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23 April 20245 minute read

International Debt Finance Intelligence Report 2024

Adjusting to a new normal

2023 was a challenging market and it’s clear that “higher for longer” is currently the prevailing view. Interest rates may have peaked, with forward curves indicating expected rate cuts in 2024, as inflation starts to fall in many major economies. Yet significant economic headwinds remain, and the M&A value gap needs to close. 2024 is set to be the world’s biggest election year with governments of ~50% of the global population due to go to their electorate. Elections introduce uncertainty into financial markets, and therefore have the potential to impact deal activity. We could see a pre-emptive boost, or a pause, in activity as events unfold across the globe.

As debt financing terms and trends continue to evolve, our international team has looked back over the year to provide you with data-driven insights on some of the areas that have come into focus in the market.

Our International Debt Finance Intelligence Report 2024 delivers expanded content on topics including:

  • 2023 – navigating the uncertainties
  • Points of ‘interest’ in 2023
    • Financial covenants
    • PIK toggles
    • Economics
  • The agile advantage of the mid-market:
    • Public-to-private transactions
    • Net asset value financings
    • Annual recurring revenue financings
    • Venture and growth
    • Distressed opportunities
    • Asset based lending
  • How is ESG influencing the mid-market?
  • Term under the spotlight: Equity cure rights
  • Regions under the spotlight: Norway and South Africa
  • EBITDA adjustments and add-backs – have deal terms shifted?
  • Pricing protection - on the way up and on the way out
  • Sponsors - reshaping for resilience
  • Outlook and potential market trends


2023 – navigating the uncertainties

Sector focus

As expected in an uncertain environment, lenders have continued to focus on businesses in sectors that have less exposure to cyclical pressures and those that are capable of producing significant growth. Businesses with the ability to pass-through cost increases and with high cash conversion have been attractive in this market.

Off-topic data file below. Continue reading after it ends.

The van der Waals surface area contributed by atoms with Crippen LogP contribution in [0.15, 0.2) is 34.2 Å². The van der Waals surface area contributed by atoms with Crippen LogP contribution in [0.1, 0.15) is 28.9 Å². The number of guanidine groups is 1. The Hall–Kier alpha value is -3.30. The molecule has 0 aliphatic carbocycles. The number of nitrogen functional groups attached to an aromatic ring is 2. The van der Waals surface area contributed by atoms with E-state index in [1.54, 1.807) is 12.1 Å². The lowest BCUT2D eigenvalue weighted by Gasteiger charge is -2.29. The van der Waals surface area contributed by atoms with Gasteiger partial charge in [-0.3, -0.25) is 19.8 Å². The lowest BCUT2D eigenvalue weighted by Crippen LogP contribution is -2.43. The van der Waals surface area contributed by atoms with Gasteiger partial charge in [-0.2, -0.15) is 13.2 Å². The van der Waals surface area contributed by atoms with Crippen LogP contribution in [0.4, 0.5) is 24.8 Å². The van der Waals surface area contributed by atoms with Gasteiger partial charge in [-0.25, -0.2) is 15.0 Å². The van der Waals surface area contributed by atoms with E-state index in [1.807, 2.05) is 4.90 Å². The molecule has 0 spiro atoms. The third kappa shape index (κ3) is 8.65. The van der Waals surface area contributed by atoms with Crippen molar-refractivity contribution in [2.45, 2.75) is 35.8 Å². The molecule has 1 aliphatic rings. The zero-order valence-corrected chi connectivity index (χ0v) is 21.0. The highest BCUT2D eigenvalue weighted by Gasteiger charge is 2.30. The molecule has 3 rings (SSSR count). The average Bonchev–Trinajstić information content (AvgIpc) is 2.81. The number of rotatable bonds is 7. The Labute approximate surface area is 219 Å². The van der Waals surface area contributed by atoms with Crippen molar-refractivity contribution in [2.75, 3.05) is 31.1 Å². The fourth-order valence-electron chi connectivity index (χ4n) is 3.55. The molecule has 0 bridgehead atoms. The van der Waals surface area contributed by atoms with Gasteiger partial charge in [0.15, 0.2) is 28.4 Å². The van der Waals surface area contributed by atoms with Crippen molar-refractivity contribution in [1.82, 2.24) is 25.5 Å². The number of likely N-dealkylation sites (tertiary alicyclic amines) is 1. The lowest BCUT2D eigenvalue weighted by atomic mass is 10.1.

Market polarisation

“In France, large cap transactions have decreased sharply in 2023 and the syndicated market was almost completely closed but the mid-market held up well. There is still a strong polarity between sectors with fierce competition on quality assets in the health and tech sectors where valuations remain high even if lower than 18 months ago. The industrials sector is also very active compared to previous years.”

Sophie Lok, Partner, France

Market share movements

Despite the growing adoption of private credit, given the liquidity, flexibility and the speed of execution these solutions have to offer, in 2023 we’ve seen a shift of market share towards bank financings in some regions across Europe. We did see more activity from funds in the second half of 2023, although overall activity was down for the year.

One of the key factors that’s undoubtably contributed to this shift is the higher interest rate environment because a business can only support so much leverage/debt/cash interest.

Points of "interest" from 2023

PIK toggles

While central banks appear to have now brought an end to the cycle of rate-hikes, these rises were one of the biggest challenges affecting borrowers in 2023. A PIK toggle feature, however, enables a borrower, subject to various conditions, to elect to capitalise/compound some of the interest accruing on loans and add it to the principal outstanding, rather than paying the interest in cash.
Flexible financing

“PIK toggles have obviously been a common feature of private credit deals for some time now, but they have really come into keen focus over the past couple of years, as sponsors look to address significant increases in cash interest cost. We have generally seen private credit lenders be pretty accommodating, and willing to offer flexible solutions to allow assets (albeit good quality assets) some headroom to cash interest cost for reasonably significant periods.”

Neil Campbell, Partner, UK

How is ESG influencing the mid-market?

Momentum has been building in the mid-market around ESG. Lenders and investors continue to hardwire ESG considerations into strategies and credit processes. Mid-market corporates are also increasingly aware of the benefits of engaging with the agenda as sustainability credentials are more likely to have a bearing on their access to credit and its pricing. As a result, we are continuing to see ESG-related terms and approaches evolve and we expect the same will continue into the year ahead. 

Stress and work-outs

“We'll inevitably see an increasing number of 'the straw that breaks the camel's back' situations where an asset can no longer withstand the various pressures.”

Max Mayer, Partner, Netherlands
Corporate refinancings

“Whether or not borrowers elect to do a full refinancing or simply kick the can down the road with an amend and extend remains to be seen. It will be interesting to see how the balance of traditional bank vs private credit fund lending to corporates might shift, given the slowly recovering interest rate environment but also the political uncertainties anticipated over the course of 2024.”

Charlotte Lewis-Williams, Partner, UK
Liquidity - bridging the gap

“We expect a dual market where market participants will continue to focus on mid-market transactions and a deeper scrutiny of any prospective deal will be a must. Mezzanine financiers will likely gain back some momentum bridging liquidity gaps and, simultaneously, some work-outs and restructuring and refinancing processes will inevitably kick-off and run in parallel.”

Cesar Herrero Mazario, Partner, Spain